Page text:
BMI alone doesn’t accurately predict life expectancy, new study finds


Does your body mass index, or BMI, predict your life expectancy? Although it has long been believed that being “overweight” on the BMI spectrum will negatively impact your health and your longevity, new research suggests this may not always be true.

Your BMI is determined by your height and weight. For many decades, the BMI was used as a gold standard to determine if a person was in a “normal” or “healthy” range of weight. But in recent years, many experts have been challenging the usefulness and accuracy of the BMI calculator.

And now a new study published in the journal PLOS One has provided more evidence of the unreliability of using BMI as a sole health indicator.

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The Results From the New Study

Rutgers University researchers analyzed the health data of 554,000 non-pregnant adult Americans, as collected by the National Health Interview Study from 1999-2018. They compared that data to the 2019 U.S. National Death Index to see if there was a correlation between a person’s BMI and life expectancy.

They discovered that healthy people — without any other serious health issues — could be considered “overweight” on the BMI scale and not have any increased risk of death. The findings “have consistently shown no significantly different mortality risk for overweight-range BMI,” the authors wrote.

“The real message of this study is that overweight as defined by BMI is a poor indicator of mortality risk, and that BMI in general is a poor indicator of health risk and should be supplemented with information such as waist circumference, other measures of adiposity (fat) and weight trajectory,” said study co-author Dr. Aayush Visaria to told CNN.

In analyzing death risk, they also found that when a person is over 65 years of age, their BMI did not have any demonstrable impact on their longevity if it was less than 26.5. The study also found that young people with a BMI higher than 27.5 did have a 20% increased risk of mortality, but BMI categorizes people as overweight at 25.


Waist Circumference Could Be A Better Measure

Naturally, more research needs to be done, and there are some limitations to the study. However, the researchers did find that waist circumference does seem to have a connection to a person’s death risk.

“People with elevated waist circumference had a higher risk of mortality compared to normal waist circumference within the same BMI groups,” Visaria told CNN. “In the overweight BMI range (25-29.9), the risk of mortality was 17-27% higher among people with elevated waist circumference compared to lower waist circumference.”

Waist circumference matters so much because so-called deep belly fat comes with serious potential health risks. Known as visceral adipose tissue (VAT), this kind of fat increases inflammation in the body, which can lead to insulin resistance and an increased likelihood of diseases like heart disease and colon cancer.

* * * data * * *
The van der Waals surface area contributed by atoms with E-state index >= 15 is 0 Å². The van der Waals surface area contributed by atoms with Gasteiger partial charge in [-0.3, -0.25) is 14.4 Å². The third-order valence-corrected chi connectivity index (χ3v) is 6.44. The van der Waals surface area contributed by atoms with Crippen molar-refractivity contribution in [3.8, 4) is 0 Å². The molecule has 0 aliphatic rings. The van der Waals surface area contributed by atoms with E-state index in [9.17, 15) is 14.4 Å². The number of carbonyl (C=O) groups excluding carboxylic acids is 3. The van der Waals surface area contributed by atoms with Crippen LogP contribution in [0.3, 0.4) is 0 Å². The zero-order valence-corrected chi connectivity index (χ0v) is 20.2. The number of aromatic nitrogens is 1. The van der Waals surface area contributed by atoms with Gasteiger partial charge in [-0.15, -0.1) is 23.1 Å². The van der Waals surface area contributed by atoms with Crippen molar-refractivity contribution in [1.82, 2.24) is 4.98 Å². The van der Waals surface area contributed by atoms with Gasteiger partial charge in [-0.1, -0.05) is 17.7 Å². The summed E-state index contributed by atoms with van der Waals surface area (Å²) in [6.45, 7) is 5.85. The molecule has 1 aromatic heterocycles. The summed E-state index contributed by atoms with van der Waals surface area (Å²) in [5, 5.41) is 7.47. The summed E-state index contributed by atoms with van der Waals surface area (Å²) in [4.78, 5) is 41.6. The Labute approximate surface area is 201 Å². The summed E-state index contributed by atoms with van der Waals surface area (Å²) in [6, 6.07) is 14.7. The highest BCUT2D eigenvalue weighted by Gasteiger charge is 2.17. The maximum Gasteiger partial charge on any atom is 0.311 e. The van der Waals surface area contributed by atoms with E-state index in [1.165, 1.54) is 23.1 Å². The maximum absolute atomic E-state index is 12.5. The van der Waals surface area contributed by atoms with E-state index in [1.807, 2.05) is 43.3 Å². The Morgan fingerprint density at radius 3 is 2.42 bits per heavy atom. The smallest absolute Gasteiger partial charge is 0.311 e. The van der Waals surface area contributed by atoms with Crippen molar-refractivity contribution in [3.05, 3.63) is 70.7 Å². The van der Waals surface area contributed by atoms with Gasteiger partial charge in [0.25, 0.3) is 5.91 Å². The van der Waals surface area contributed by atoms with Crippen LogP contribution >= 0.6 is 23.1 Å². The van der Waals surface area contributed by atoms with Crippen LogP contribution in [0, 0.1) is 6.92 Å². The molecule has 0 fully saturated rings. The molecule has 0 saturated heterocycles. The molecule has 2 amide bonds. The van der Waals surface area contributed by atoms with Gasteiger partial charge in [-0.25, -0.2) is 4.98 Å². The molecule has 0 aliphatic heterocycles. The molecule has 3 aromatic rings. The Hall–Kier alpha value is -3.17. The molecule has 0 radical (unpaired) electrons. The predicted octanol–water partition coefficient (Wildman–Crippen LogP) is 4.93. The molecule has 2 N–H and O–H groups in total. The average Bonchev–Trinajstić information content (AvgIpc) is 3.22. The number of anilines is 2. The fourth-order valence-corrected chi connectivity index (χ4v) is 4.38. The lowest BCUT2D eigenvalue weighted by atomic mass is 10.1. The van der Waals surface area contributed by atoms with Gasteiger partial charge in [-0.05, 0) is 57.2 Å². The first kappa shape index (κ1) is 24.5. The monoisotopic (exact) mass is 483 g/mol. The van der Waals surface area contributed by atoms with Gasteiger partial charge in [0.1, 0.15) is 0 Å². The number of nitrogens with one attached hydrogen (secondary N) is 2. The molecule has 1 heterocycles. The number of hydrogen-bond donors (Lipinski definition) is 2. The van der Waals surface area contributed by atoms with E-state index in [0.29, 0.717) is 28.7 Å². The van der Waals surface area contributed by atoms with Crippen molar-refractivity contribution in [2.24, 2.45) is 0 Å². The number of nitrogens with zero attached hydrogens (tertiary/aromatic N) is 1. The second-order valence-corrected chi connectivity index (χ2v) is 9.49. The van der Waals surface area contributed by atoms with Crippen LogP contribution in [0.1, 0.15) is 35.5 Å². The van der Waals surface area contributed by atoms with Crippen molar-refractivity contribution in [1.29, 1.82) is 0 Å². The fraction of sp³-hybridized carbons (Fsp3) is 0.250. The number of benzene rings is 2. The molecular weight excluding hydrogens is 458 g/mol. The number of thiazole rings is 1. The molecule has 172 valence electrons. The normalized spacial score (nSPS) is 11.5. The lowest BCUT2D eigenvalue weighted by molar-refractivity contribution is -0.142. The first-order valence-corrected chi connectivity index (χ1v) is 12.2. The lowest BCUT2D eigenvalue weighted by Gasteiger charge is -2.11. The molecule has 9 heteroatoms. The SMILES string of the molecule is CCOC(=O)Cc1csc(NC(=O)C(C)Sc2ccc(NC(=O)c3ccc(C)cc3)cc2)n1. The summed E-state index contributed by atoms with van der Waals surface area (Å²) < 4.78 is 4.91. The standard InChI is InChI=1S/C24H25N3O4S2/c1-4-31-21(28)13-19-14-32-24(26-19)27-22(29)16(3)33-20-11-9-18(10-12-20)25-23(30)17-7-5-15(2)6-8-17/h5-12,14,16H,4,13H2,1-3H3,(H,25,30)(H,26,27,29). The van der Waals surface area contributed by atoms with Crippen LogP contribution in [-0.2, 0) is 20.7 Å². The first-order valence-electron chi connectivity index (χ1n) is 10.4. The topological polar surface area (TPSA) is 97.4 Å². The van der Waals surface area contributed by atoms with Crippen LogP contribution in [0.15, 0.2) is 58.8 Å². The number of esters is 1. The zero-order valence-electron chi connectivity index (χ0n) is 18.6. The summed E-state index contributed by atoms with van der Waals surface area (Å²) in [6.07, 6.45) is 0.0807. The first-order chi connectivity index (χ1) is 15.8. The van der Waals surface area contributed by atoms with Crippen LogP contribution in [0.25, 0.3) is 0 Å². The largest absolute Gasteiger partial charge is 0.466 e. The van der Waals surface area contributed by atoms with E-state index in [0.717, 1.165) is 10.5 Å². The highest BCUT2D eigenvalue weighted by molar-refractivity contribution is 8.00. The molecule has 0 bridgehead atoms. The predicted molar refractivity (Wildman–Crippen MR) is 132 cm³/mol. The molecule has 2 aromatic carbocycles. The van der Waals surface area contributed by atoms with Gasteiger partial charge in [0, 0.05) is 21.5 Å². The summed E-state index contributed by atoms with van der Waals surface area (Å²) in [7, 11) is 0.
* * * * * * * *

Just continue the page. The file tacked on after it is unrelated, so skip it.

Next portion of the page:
While “brown fat” is essential to help regulate body temperature and burn energy, visceral adipose tissue is “white fat.” While all bodies need fat, white fat can be dangerous in excessive amounts. Belly fat is almost always made up of “white fat,” which your body stores when you eat too many calories.

Previous research has shown that belly fat and death risk are closely associated. One 2020 study found that for every 10 centimeters of belly fat, a woman’s risk of death from any cause increases by 8%. For men, this risk of death increases by 12% per every 10 centimeters of belly fat.

In 2021, the American Heart Association highlighted the importance of your waist circumference, saying that this number might matter just as much as the number on the scale.

“Studies that have examined the relationship between abdominal fat and cardiovascular outcomes confirm that visceral fat is a clear health hazard,” National Institute of Health’s Dr. Tiffany Powell-Wiley said to CNN.

How to Reduce Your Waist Circumference

You can gain health benefits from aerobic exercise that helps to reduce your waist circumference, even if the number on the scale doesn’t change.

“Reaching a target of 150 minutes a week of physical activity, particularly aerobic physical activity, may be enough to help reduce abdominal fat,” said Powell-Wiley. “This decrease in abdominal fat without weight loss may be related to increasing fat-free mass (or muscle mass) with aerobic exercise.”

In other words, instead of focusing on shedding pounds and lowering your BMI, focus on moving your body and getting your heart pumping. Even if you don’t see the results on the scale right away, you are likely having a positive impact on your health and life expectancy.

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About the Author
Bridget Sharkey
Bridget Sharkey is a freelance writer covering pop culture, beauty, food, health and nature. Visit Scripps News to see more of Bridget's work.

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